Picked up this baby bear

sundgren

New Member
Feb 1, 2021
4
98077
Any tips on cleaning it up? It is actually pretty clean and in great shape from what i can tell. You can see the stove paint and cleaner I bought to get it restored, also planning on doing the silver on the trees and FISHER by hand. Any idea what year this might be just for fun? I am also looking for cool leg ideas assuming I cannot find the bear feet. thanks!
baby bear 2.jpg
baby bear.jpg
baby bear 3.jpg
 

coaly

Fisher Moderator
Staff member
Dec 22, 2007
4,179
NE PA
Very early, possibly first year of Baby Bear production. (Sept. 1974) Original paint too. It hasn’t been used hard.
By the end of ‘74 there were 8 licensees building stoves. Bob’s cousin Barb Jorgensen was the license owner for Washington at the time.

Here she is with Aaron from the scan of the original 8 X 10 glossy that was used for advertisement. Published April 18, 1976. They continued to use photos of older stoves through advertisements, this stove, A Mama Bear being much earlier.

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Here is the back; I obtained from The Rogers Photo Archive, North Little Rock Arizona.

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coaly

Fisher Moderator
Staff member
Dec 22, 2007
4,179
NE PA
That is so rare on the East Coast! (not many were transported as families moved) I would WD-40 the missing paint spots to prevent rust and keep it original. Of course not firing it. The few in my collection from this vintage and older I had shipped from the first states that produced them around your area.
This could be from '75, but the draft caps were changed from Bob's original idea using pipe caps to Bob's dads invention of the intake air damper with fins to be able to use your foot on the hot air adjuster. The handle length and stainless spring suggest late 1974 or 1975 as well. You could use a chrome ball and easily fake a 1974.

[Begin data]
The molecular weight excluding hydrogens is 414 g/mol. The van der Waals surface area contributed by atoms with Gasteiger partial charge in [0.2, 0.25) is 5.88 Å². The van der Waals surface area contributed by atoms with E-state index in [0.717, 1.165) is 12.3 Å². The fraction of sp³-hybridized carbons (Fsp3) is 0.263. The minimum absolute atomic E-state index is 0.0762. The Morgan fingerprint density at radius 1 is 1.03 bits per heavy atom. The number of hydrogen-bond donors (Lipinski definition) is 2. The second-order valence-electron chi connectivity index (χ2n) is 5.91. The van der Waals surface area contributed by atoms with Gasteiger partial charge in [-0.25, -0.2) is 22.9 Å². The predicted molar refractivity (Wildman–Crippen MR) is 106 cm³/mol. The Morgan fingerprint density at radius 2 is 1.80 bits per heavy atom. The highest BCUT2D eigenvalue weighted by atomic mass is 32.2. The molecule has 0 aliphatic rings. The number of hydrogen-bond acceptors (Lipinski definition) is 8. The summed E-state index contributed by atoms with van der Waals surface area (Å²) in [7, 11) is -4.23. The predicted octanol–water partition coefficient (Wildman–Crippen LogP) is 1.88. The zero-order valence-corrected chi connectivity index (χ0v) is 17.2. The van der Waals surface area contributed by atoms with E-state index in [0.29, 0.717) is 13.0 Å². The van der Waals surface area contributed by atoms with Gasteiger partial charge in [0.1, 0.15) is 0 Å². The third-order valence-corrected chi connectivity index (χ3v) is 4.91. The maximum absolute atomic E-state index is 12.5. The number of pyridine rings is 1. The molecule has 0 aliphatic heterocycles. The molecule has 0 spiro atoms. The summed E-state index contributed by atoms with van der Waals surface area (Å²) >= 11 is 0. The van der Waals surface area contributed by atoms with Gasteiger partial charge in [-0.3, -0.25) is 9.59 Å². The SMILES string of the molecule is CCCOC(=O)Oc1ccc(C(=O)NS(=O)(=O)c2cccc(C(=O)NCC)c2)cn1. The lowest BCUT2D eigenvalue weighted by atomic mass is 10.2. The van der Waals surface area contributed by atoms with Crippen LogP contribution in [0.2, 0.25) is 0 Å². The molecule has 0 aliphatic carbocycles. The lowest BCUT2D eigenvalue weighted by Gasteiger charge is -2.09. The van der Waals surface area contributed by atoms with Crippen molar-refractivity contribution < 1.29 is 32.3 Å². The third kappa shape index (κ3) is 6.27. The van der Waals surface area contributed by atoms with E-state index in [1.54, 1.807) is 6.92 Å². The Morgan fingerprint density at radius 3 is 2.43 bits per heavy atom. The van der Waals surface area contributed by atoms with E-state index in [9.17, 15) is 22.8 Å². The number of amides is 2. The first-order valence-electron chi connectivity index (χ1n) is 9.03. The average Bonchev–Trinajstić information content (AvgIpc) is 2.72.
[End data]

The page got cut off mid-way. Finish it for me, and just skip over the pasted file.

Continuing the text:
Please don't post a pic of painted trees, my heart can't take it. Find any old cheap stove to customize. They are only original once!
 

coaly

Fisher Moderator
Staff member
Dec 22, 2007
4,179
NE PA
Originally yours would have adjustable chrome ball feet, if any. They had a round rod welded to the inside of the leg and a chrome ball slides on rod with set screw to set height. The bear paws were much later. If you can find a good pair of Black Oxide straight facing feet they would look ok.

Here is a 4 fin cap with older ball handle. Using up old stock parts gave different combinations. The newly designed caps were not as cheap as buying pipe caps. Bob also thought his dad was selling them for too much and figured some builders would not buy his, using what they could buy locally. Being from the family business, yours probably would have bought the air dampers from her uncle Baxter. Other fabricators just needing cheap dampers made their own pipe caps into '76. By then Bob started his own with 5 fins, selling cheaper.

Baby 4 fin w chrome handle MaineCL.jpg

Baby Bear Napa 1 650.jpg Newer feet on an older Baby Bear. Just no.

This is one of the first from my collection and has no provision for feet. I'm thinking it was an option. I've seen with and without.

Baby Bear Completed.JPG
 

sundgren

New Member
Feb 1, 2021
4
98077